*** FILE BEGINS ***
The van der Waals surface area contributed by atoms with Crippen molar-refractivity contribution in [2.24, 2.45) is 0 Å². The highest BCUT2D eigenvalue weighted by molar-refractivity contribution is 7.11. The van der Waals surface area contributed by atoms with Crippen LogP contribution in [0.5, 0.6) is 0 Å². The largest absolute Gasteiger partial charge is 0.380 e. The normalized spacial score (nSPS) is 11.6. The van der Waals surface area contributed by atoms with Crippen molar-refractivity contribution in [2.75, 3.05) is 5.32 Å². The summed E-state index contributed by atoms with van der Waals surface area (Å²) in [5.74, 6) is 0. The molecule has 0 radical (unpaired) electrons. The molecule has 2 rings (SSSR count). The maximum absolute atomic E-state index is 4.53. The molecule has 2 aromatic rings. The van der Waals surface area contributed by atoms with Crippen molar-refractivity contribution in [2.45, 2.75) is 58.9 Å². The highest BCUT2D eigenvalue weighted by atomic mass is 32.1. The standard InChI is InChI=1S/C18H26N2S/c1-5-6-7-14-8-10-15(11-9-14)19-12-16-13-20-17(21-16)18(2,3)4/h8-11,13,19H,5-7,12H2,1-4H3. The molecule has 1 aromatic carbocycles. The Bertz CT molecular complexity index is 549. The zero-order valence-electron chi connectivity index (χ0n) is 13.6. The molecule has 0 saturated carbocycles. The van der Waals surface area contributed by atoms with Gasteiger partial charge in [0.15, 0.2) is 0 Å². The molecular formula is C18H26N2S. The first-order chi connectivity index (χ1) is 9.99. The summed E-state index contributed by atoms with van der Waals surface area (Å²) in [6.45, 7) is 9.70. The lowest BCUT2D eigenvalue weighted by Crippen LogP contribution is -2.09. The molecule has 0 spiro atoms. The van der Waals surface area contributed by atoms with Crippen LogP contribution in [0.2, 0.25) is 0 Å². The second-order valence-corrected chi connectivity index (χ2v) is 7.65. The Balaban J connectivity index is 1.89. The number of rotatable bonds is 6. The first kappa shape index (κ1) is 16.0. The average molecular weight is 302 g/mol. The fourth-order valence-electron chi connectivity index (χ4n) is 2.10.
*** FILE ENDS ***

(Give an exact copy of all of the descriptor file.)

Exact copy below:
The van der Waals surface area contributed by atoms with Crippen molar-refractivity contribution in [2.24, 2.45) is 0 Å². The highest BCUT2D eigenvalue weighted by molar-refractivity contribution is 7.11. The van der Waals surface area contributed by atoms with Crippen LogP contribution in [0.5, 0.6) is 0 Å². The largest absolute Gasteiger partial charge is 0.380 e. The normalized spacial score (nSPS) is 11.6. The van der Waals surface area contributed by atoms with Crippen molar-refractivity contribution in [2.75, 3.05) is 5.32 Å². The summed E-state index contributed by atoms with van der Waals surface area (Å²) in [5.74, 6) is 0. The molecule has 0 radical (unpaired) electrons. The molecule has 2 rings (SSSR count). The maximum absolute atomic E-state index is 4.53. The molecule has 2 aromatic rings. The van der Waals surface area contributed by atoms with Crippen molar-refractivity contribution in [2.45, 2.75) is 58.9 Å². The highest BCUT2D eigenvalue weighted by atomic mass is 32.1. The standard InChI is InChI=1S/C18H26N2S/c1-5-6-7-14-8-10-15(11-9-14)19-12-16-13-20-17(21-16)18(2,3)4/h8-11,13,19H,5-7,12H2,1-4H3. The molecule has 1 aromatic carbocycles. The Bertz CT molecular complexity index is 549. The zero-order valence-electron chi connectivity index (χ0n) is 13.6. The molecule has 0 saturated carbocycles. The van der Waals surface area contributed by atoms with Gasteiger partial charge in [0.15, 0.2) is 0 Å². The molecular formula is C18H26N2S. The first-order chi connectivity index (χ1) is 9.99. The summed E-state index contributed by atoms with van der Waals surface area (Å²) in [6.45, 7) is 9.70. The lowest BCUT2D eigenvalue weighted by Crippen LogP contribution is -2.09. The molecule has 0 spiro atoms. The van der Waals surface area contributed by atoms with Crippen LogP contribution in [0.2, 0.25) is 0 Å². The second-order valence-corrected chi connectivity index (χ2v) is 7.65. The Balaban J connectivity index is 1.89. The number of rotatable bonds is 6. The first kappa shape index (κ1) is 16.0. The average molecular weight is 302 g/mol. The fourth-order valence-electron chi connectivity index (χ4n) is 2.10.